This salon is more traditional than some which means that they wash your hair while you are sitting in the chair – a dry wash – instead of over the sink.  Because it is done that way they can also simultaneously massage your shoulders and neck – which feels wonderful.  After a rinse they then finish the massage down your arms and hands so by the time the stylist arrives you are in a very pleasing mental state.

Enjoying a "dry shampoo"

Enjoying a “dry shampoo”

The shampoo girls were new arrivals in Shanghai, happy to practice their little bit of English and it made me remember the first time I got my hair cut in Shanghai where I couldn’t understand much more than, “Hello, goodbye, I don’t want that and thank you.”  How much has changed in seven years (I can have a full conversation now and actually am familiar with the different regions where the girls were from) – and how much has stayed the same, the continual change in Shanghai and people coming here to seek their fortune.

The cut itself is a little bit of an afterthought in my case – just a quick trim, but still nice to have someone else cut and style and blow dry.

By the time we walked out over an hour later I felt looser and lighter – all for the cost of 30RMB (less than $5USD).  Maybe I should get my hair trimmed every week?

What is your favorite salon?

Relearning Shanghai

9 Mar

I’m back.

Three weeks after my last post, I’m taking the plunge again to attempt to capture the joy and confusion and life that is living in China.  Thanks for staying tuned.

Looking at my stats during the time I was away – I have a remarkably loyal core readership – or by this point I’ve posted so much content that the search engines will guarantee a certain readership level even without posting anything new.  I’m not sure how to take it.

I’ve been traveling a lot lately – the entire month of February I was in my own bed for less than a week.  The posts at the beginning of the month were strategically scheduled to make you unaware of my whereabouts.  When I got back to China, my VPN was down, making scaling the Great Firewall impossible  – and I had all of those other “life” things I needed to take care of – food, clean clothes, making the apartment feel like mine again.

And Shanghai continues to change.  In my absence there felt like so many new elements layered on top of life – when in the day-to-day I may not notice, but coming back (especially after the US) they are front and center.

My walk to yoga is now past buildings that have been flattened (but were whole before Chinese New Year).  There is a new foreign supermarket in Times Square (two years after the old one closed) – that has a baking section with muffin cups and unbleached flour.  After reading a website, my husband has clued me in that within a ten minute walk are three of Shanghai’s most famous street food stands – not counting the one we discovered last year – Da Chang Mian.

The way to order a taxi has changed with a competition between two of the most powerful Chinese internet tycoons who are giving rides away for free, making hailing a cab much more challenging.  And my work schedule has shifted very nocturnally with lots and lots of conference calls after 9pm.  Re-entering Shanghai life has taken me a little time.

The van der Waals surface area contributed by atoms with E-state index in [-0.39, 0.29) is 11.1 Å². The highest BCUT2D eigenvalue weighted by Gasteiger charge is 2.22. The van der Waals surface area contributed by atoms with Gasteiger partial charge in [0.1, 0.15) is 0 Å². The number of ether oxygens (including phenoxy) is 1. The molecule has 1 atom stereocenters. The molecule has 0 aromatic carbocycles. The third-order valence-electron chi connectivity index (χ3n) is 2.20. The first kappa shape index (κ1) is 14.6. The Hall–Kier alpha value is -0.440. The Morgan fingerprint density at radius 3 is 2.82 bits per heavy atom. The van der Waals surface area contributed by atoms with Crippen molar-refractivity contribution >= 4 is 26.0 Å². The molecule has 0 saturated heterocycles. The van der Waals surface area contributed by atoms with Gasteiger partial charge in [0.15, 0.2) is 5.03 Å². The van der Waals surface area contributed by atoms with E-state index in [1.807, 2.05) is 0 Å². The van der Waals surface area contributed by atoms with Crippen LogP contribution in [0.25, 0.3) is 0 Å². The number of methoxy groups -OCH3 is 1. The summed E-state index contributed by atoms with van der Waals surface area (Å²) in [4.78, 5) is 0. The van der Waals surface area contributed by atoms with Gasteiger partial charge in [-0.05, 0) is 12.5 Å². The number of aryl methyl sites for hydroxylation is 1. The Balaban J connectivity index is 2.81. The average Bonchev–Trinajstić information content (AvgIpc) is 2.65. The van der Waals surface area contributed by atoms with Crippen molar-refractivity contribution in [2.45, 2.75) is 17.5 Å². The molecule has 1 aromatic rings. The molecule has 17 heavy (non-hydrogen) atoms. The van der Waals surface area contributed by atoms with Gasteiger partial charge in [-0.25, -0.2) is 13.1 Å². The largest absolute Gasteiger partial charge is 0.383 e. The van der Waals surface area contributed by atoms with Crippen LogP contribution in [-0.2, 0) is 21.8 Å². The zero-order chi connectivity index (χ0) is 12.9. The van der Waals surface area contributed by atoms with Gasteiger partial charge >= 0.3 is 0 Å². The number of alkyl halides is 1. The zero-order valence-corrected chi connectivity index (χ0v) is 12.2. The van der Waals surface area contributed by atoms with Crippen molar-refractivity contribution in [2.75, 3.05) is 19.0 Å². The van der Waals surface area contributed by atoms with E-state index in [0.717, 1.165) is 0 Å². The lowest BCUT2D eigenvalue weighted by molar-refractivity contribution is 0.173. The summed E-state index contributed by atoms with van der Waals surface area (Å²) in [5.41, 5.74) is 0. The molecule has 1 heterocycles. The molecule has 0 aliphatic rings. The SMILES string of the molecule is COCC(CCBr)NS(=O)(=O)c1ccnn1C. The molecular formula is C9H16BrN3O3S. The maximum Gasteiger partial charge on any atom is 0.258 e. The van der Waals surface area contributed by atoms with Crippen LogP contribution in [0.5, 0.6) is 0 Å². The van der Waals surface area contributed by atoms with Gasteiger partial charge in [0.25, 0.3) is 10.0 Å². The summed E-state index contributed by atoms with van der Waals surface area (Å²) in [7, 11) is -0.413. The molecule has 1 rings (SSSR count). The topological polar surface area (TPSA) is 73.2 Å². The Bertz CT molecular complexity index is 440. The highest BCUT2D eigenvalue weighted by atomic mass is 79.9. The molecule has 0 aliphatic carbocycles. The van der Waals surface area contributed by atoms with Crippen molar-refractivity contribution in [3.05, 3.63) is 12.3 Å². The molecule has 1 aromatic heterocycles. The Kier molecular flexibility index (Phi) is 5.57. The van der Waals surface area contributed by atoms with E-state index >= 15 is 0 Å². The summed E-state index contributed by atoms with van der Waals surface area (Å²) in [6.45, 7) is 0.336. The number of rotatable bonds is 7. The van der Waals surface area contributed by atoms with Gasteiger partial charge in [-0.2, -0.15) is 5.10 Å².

This past Friday, I met a vendor for lunch at a restaurant I have visited many times before – Din Tai Fung.  I’ve been to their flagship store in Taipei 101 and eaten at multiple locations across Shanghai.  This time, when I sat down, the waitress gave me this card.

This side has directions in Chinese, English and Korean - the reverse French and Japanese.  Eating soup dumplings can be tricky!

This side has directions in Chinese, English and Korean – the reverse French and Japanese. Eating soup dumplings can be tricky!

It details how to eat Xiao Long Bao (steamed soup dumplings) which is the dish the restaurant is the most famous for.  The two sides of the cards have multiple languages making sure whomever visits is clear.  It would have been very handy 7 years ago, but the effect now was it made me feel like maybe, just maybe, I had been in Shanghai a little too long.

My contact arrived and we ordered lunch and enjoyed the views of the Bund and I normalized, heading off to my next meeting and my massage that evening and a great dinner that my husband had prepared.  But I couldn’t get it out of my head – every single time I leave and come back I have to relearn this city.  Yes, my understanding grows deeper, but with that, I notice more changes.  I am no longer superficially connected to this place – it is in my psyche, my pace of living, my taste buds and internal soundtrack.

Shanghai.

Come visit.  I promise – it won’t be boring!

Replacing things in the new year – part 2 (the scary story)

6 Feb

A couple of weeks ago I wrote about needing to replace things.  I also made a comment saying I wondered what else was going to need to be replaced.  Unfortunately, my premonition was correct.

The next thing to break – our main air conditioner/heater.

The air conditioner - estimated to be around 10 years old - which may have been the root of the problem

The air conditioner – estimated to be around 10 years old – which may have been the root of the problem

One Saturday morning I woke up and realized that we had forgotten to turn off the heater in the main room before going to bed.  It sounded a little funny and there was a bit of a strange smell.  I thought that it had quite literally “overheated” and so turned it off and didn’t think much more of it.